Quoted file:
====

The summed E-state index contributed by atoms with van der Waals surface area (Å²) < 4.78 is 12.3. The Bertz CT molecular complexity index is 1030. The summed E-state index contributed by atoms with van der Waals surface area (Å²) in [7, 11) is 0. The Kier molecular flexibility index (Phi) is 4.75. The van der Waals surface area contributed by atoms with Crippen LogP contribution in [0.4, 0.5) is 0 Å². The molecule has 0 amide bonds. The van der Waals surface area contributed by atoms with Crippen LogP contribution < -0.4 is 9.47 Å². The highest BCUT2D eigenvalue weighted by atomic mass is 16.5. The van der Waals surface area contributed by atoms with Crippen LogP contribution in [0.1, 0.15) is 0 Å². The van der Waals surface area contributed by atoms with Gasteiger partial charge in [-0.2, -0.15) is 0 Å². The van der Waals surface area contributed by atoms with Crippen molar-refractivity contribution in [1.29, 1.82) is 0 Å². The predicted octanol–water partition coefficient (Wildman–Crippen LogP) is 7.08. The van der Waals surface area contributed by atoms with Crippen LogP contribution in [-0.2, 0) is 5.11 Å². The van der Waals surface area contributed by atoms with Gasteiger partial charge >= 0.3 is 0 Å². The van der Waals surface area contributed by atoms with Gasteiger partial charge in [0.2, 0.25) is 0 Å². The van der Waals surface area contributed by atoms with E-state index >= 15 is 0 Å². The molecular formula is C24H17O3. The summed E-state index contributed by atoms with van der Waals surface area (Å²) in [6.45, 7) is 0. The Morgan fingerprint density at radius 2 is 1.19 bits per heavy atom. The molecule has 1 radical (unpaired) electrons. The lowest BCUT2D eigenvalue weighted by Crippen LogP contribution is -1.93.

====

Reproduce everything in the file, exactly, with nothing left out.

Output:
The summed E-state index contributed by atoms with van der Waals surface area (Å²) < 4.78 is 12.3. The Bertz CT molecular complexity index is 1030. The summed E-state index contributed by atoms with van der Waals surface area (Å²) in [7, 11) is 0. The Kier molecular flexibility index (Phi) is 4.75. The van der Waals surface area contributed by atoms with Crippen LogP contribution in [0.4, 0.5) is 0 Å². The molecule has 0 amide bonds. The van der Waals surface area contributed by atoms with Crippen LogP contribution < -0.4 is 9.47 Å². The highest BCUT2D eigenvalue weighted by atomic mass is 16.5. The van der Waals surface area contributed by atoms with Crippen LogP contribution in [0.1, 0.15) is 0 Å². The van der Waals surface area contributed by atoms with Gasteiger partial charge in [-0.2, -0.15) is 0 Å². The van der Waals surface area contributed by atoms with Crippen molar-refractivity contribution in [1.29, 1.82) is 0 Å². The predicted octanol–water partition coefficient (Wildman–Crippen LogP) is 7.08. The van der Waals surface area contributed by atoms with Crippen LogP contribution in [-0.2, 0) is 5.11 Å². The van der Waals surface area contributed by atoms with Gasteiger partial charge >= 0.3 is 0 Å². The van der Waals surface area contributed by atoms with Gasteiger partial charge in [0.2, 0.25) is 0 Å². The van der Waals surface area contributed by atoms with E-state index >= 15 is 0 Å². The molecular formula is C24H17O3. The summed E-state index contributed by atoms with van der Waals surface area (Å²) in [6.45, 7) is 0. The Morgan fingerprint density at radius 2 is 1.19 bits per heavy atom. The molecule has 1 radical (unpaired) electrons. The lowest BCUT2D eigenvalue weighted by Crippen LogP contribution is -1.93.